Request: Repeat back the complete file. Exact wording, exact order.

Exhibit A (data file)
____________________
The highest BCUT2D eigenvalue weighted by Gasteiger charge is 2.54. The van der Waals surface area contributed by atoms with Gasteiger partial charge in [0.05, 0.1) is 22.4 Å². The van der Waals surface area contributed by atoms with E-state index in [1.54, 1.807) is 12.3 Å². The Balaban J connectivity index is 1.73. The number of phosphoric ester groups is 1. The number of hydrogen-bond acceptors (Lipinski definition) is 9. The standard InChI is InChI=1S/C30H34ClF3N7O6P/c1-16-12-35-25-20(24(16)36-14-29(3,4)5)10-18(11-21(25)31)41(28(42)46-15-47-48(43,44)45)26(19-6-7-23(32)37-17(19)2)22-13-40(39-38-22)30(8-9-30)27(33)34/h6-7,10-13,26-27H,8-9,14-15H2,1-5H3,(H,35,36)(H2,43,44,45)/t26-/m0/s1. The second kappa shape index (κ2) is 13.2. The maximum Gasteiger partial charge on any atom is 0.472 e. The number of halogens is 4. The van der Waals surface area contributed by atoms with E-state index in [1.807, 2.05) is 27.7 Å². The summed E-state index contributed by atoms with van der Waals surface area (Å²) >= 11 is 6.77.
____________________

The highest BCUT2D eigenvalue weighted by Gasteiger charge is 2.54. The van der Waals surface area contributed by atoms with Gasteiger partial charge in [0.05, 0.1) is 22.4 Å². The van der Waals surface area contributed by atoms with E-state index in [1.54, 1.807) is 12.3 Å². The Balaban J connectivity index is 1.73. The number of phosphoric ester groups is 1. The number of hydrogen-bond acceptors (Lipinski definition) is 9. The standard InChI is InChI=1S/C30H34ClF3N7O6P/c1-16-12-35-25-20(24(16)36-14-29(3,4)5)10-18(11-21(25)31)41(28(42)46-15-47-48(43,44)45)26(19-6-7-23(32)37-17(19)2)22-13-40(39-38-22)30(8-9-30)27(33)34/h6-7,10-13,26-27H,8-9,14-15H2,1-5H3,(H,35,36)(H2,43,44,45)/t26-/m0/s1. The second kappa shape index (κ2) is 13.2. The maximum Gasteiger partial charge on any atom is 0.472 e. The number of halogens is 4. The van der Waals surface area contributed by atoms with E-state index in [1.807, 2.05) is 27.7 Å². The summed E-state index contributed by atoms with van der Waals surface area (Å²) >= 11 is 6.77.